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Last week, Mark Dunn, the due diligence segment leader for Risk and Compliance at LexisNexis, offered his insights during an ISM Webinar entitled “Mitigating Risks and Impact of Sanctions Regimes on Your Supply Chain.” It’s a growing area of concern, but as Kelly Barner noted in the Buyers Meeting Point blog, the risks “… are outside of the norm for most supply chain and procurement professionals: money laundering, bribery, corruption and diplomatic or economic sanctions.” Yet, as organizations – and their supplier networks – become more global, these considerations pose a tremendous financial and reputational threat.
You hear about sanctions in the news quite often. Just in the last few weeks, in fact, sanctions against Cuba and Iran have dominated headlines as the current U.S. administration considers easing its regulations in the light of changing relationships with these countries. The list of sanctions regimes, however is much longer and more complicated than just these two nations.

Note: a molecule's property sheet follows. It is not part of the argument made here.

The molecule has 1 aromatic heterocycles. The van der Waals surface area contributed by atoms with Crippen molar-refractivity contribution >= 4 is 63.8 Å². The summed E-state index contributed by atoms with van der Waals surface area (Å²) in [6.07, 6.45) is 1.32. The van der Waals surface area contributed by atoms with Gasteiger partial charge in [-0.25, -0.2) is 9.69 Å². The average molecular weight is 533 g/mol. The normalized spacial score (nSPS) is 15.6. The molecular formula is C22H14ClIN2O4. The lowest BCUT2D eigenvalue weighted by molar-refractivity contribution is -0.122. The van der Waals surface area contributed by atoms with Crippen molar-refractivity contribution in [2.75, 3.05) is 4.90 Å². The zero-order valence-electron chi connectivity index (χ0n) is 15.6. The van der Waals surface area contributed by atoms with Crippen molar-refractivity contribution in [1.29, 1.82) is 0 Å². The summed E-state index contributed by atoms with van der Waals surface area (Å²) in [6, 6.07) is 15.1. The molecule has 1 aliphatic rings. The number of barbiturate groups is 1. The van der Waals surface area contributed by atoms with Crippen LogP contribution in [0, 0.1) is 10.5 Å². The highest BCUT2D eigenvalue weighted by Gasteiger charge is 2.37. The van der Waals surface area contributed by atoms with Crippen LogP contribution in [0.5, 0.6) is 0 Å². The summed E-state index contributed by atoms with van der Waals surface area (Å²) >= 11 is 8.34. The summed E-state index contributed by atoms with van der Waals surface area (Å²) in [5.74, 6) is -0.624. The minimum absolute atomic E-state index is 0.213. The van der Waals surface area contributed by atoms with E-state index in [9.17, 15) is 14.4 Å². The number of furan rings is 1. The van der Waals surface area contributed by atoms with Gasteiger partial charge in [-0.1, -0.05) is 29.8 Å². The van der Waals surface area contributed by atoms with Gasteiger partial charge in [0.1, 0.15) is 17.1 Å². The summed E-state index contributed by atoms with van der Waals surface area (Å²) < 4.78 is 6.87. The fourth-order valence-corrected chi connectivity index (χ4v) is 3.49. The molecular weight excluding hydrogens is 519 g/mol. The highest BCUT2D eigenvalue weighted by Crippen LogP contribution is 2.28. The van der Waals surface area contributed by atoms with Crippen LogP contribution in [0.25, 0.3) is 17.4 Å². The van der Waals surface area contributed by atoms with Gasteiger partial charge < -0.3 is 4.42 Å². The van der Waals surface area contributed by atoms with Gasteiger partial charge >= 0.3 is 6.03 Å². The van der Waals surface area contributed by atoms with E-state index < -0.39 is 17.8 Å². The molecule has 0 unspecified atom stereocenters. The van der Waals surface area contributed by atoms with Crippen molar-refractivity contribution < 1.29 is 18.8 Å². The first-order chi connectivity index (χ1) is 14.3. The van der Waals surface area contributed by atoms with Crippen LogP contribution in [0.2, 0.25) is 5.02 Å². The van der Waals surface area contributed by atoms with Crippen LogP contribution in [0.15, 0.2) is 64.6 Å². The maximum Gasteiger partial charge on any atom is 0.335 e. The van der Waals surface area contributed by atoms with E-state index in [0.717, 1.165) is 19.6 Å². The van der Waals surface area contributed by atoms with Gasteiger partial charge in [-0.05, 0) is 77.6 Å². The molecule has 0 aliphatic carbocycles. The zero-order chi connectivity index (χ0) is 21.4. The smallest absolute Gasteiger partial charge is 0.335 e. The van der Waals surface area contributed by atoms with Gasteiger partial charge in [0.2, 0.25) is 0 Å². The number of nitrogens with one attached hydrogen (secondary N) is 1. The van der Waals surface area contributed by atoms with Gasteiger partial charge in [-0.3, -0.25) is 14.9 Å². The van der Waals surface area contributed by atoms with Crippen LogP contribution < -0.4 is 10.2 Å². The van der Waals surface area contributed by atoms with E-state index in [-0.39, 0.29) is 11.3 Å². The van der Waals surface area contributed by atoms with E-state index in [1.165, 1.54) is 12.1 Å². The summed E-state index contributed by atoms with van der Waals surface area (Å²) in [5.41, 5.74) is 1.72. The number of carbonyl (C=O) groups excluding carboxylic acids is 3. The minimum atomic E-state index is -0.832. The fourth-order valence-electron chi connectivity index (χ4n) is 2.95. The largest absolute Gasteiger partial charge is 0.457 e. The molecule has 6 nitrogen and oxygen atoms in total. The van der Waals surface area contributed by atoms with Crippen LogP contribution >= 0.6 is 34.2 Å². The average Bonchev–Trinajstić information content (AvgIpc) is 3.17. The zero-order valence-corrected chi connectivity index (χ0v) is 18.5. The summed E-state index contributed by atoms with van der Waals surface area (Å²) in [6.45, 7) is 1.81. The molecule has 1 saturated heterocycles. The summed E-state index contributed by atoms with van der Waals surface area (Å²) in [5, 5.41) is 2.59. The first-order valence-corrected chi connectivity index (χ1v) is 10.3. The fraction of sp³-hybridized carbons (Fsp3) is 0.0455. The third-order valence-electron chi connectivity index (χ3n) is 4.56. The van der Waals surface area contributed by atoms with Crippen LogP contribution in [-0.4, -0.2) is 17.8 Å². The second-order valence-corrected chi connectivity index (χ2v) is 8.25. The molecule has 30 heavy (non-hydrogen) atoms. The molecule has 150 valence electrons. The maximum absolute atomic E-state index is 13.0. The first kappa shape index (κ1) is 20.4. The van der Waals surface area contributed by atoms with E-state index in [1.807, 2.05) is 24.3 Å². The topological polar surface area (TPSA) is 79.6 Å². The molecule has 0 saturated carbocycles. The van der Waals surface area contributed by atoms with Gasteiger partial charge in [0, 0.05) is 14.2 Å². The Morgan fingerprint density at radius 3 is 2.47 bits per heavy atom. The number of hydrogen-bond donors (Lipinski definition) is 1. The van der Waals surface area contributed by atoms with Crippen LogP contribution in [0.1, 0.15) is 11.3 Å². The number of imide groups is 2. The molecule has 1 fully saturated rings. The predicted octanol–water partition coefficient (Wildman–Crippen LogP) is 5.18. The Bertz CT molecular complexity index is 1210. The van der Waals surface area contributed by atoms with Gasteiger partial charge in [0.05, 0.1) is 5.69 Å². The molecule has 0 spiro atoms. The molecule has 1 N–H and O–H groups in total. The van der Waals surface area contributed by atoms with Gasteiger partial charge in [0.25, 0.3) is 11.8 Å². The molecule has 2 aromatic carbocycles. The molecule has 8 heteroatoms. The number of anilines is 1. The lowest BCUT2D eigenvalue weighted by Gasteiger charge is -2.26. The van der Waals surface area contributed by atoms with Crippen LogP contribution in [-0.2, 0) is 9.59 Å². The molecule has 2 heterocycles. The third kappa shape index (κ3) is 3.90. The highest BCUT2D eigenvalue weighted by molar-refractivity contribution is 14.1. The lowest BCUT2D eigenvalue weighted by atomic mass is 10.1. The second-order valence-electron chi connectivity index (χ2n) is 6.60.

Governments publish lists of sanctions, which adds to the complexity of managing risk because you must verify against fragmented sources of information including U.N Security Council Sanctions Committees, the U.S. Office of Foreign Assets Control (OFAC), the European Union’s Common Foreign and Security Policy (CFSP), and the U.K. HM Treasury. OFAC alone has 28 sanctions programs covering everything from rough diamond trade and cyber-related sanctions to sanctions in response to on-going conflicts around the world. How can you ensure that your organization – and the suppliers you rely on – rigorously adhere to sanctions?
During the Webinar, Mark pointed out that while financial services organizations have been the primary target of enforcement actions, agencies like the U.S. Department of Justice (DOJ) are stepping up their actions against corporate entities.
The cost goes beyond fines. Most deferred prosecution agreements (DPAs) and non-prosecution agreements (NPAs) come with other costly strings attached-from probation, restrictions on operations in certain countries, more rigorous regulatory compliance reporting and independent audits for sanctions compliance. Plus, organizations face untold reputational damage.
Are you ready to manage supplier risk wherever it may occur?